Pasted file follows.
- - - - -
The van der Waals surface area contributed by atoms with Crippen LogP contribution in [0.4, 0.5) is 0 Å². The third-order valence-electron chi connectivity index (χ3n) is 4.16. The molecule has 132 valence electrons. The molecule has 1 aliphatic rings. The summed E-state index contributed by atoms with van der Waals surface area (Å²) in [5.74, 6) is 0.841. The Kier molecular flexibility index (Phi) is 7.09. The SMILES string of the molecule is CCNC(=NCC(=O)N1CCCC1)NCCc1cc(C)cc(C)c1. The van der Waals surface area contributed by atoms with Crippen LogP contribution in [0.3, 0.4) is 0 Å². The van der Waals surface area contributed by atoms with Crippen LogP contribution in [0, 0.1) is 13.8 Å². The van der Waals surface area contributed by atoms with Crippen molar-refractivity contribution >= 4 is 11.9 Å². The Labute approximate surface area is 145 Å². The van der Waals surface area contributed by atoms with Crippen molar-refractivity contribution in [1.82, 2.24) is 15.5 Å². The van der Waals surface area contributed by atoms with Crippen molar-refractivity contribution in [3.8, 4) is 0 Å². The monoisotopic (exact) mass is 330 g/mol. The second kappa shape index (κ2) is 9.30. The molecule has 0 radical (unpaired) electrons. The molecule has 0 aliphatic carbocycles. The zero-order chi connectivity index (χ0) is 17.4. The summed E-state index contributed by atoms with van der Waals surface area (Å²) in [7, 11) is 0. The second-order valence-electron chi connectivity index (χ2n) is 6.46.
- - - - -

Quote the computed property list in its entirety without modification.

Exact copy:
The van der Waals surface area contributed by atoms with Crippen LogP contribution in [0.4, 0.5) is 0 Å². The third-order valence-electron chi connectivity index (χ3n) is 4.16. The molecule has 132 valence electrons. The molecule has 1 aliphatic rings. The summed E-state index contributed by atoms with van der Waals surface area (Å²) in [5.74, 6) is 0.841. The Kier molecular flexibility index (Phi) is 7.09. The SMILES string of the molecule is CCNC(=NCC(=O)N1CCCC1)NCCc1cc(C)cc(C)c1. The van der Waals surface area contributed by atoms with Crippen LogP contribution in [0.3, 0.4) is 0 Å². The van der Waals surface area contributed by atoms with Crippen LogP contribution in [0, 0.1) is 13.8 Å². The van der Waals surface area contributed by atoms with Crippen molar-refractivity contribution >= 4 is 11.9 Å². The Labute approximate surface area is 145 Å². The van der Waals surface area contributed by atoms with Crippen molar-refractivity contribution in [1.82, 2.24) is 15.5 Å². The van der Waals surface area contributed by atoms with Crippen molar-refractivity contribution in [3.8, 4) is 0 Å². The monoisotopic (exact) mass is 330 g/mol. The second kappa shape index (κ2) is 9.30. The molecule has 0 radical (unpaired) electrons. The molecule has 0 aliphatic carbocycles. The zero-order chi connectivity index (χ0) is 17.4. The summed E-state index contributed by atoms with van der Waals surface area (Å²) in [7, 11) is 0. The second-order valence-electron chi connectivity index (χ2n) is 6.46.